Plant Biologist
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BRIE TRIPP, PhD

Assistant Professor of Teaching

Dept. of Neurobiology, Physiology, & Behavior

University of California, Davis

btripp@ucdavis.edu

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Positionality

Through my years as a white woman in academia, I have witnessed the racial, gender, and socioeconomic homogenization as I've move up the ladder ranks of its structure. This is, in part, due to institutional racism, sexism, classism, ableism, homophobia, and xenophobia that is inherently woven into Western society. I am also critically aware of how the culture of science creates inequitable spaces for students who don't identify with the dominant Eurocentric mold. As an educator and researcher, it is my duty to continually push against these injustices by creating spaces that promote inclusivity and acceptance of students, mentees, and coworkers, irrespective of background and demographics. This is what drives my teaching and research.

 

Background

I obtained my PhD in Biology from Portland State University with Dr. Erin Shortlidge, where I conducted biology education research related to interdisciplinary curricular design and the measurement of undergraduate science students' ability to address real-world problems through an interdisciplinary lens. I also leveraged critical science paradigms to explore faculty's perceptions of the barriers to interdisciplinary work in academia and ways to move the field forward toward more equitable partnerships across disciplines.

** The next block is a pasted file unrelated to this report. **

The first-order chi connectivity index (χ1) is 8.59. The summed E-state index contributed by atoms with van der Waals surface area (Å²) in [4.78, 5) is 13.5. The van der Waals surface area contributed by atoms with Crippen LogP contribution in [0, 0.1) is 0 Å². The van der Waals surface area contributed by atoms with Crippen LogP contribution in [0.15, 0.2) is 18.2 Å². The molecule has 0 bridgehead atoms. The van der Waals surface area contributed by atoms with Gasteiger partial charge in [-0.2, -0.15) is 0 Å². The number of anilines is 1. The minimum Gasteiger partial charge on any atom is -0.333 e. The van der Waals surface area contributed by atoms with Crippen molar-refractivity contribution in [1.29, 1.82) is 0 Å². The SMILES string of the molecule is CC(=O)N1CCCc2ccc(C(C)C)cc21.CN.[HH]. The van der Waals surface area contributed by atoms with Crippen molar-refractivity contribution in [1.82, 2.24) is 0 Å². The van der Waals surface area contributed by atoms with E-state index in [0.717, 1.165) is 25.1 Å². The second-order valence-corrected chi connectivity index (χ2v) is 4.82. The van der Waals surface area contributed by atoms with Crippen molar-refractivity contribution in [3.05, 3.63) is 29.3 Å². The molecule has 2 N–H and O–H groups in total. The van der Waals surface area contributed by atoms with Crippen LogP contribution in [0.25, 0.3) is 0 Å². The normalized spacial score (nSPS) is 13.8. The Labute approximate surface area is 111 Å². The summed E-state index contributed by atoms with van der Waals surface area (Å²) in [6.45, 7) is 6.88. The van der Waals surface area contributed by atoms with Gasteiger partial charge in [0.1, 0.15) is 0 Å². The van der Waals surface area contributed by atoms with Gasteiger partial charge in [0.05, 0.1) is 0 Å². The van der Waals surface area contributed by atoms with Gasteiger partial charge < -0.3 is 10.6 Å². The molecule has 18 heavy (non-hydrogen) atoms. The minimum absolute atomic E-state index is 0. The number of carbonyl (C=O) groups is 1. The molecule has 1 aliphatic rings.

My postdoctoral scholarship through San Francisco State University with Dr. Kimberly Tanner centralized on investigating inclusive curriculum in anatomy and physiology education and exploring faculty's perceptions of language used to teach biology content.

Current Research & Teaching

As an Assistant Professor of Teaching in the Department of Neurobiology, Physiology, and Behavior at UC Davis, my current research explores a variety of topics related to how undergraduate science students learn best and ways to create equitable and inclusive classroom environments for students.

 

I currently teach a variety of courses related to the health sciences and anatomy and physiology. My teaching background includes a wide range of science courses and course-based undergraduate research experiences (CUREs) at the undergraduate level from anatomy and physiology, to microbiology, chemical ecology, and advanced cellular and molecular research techniques.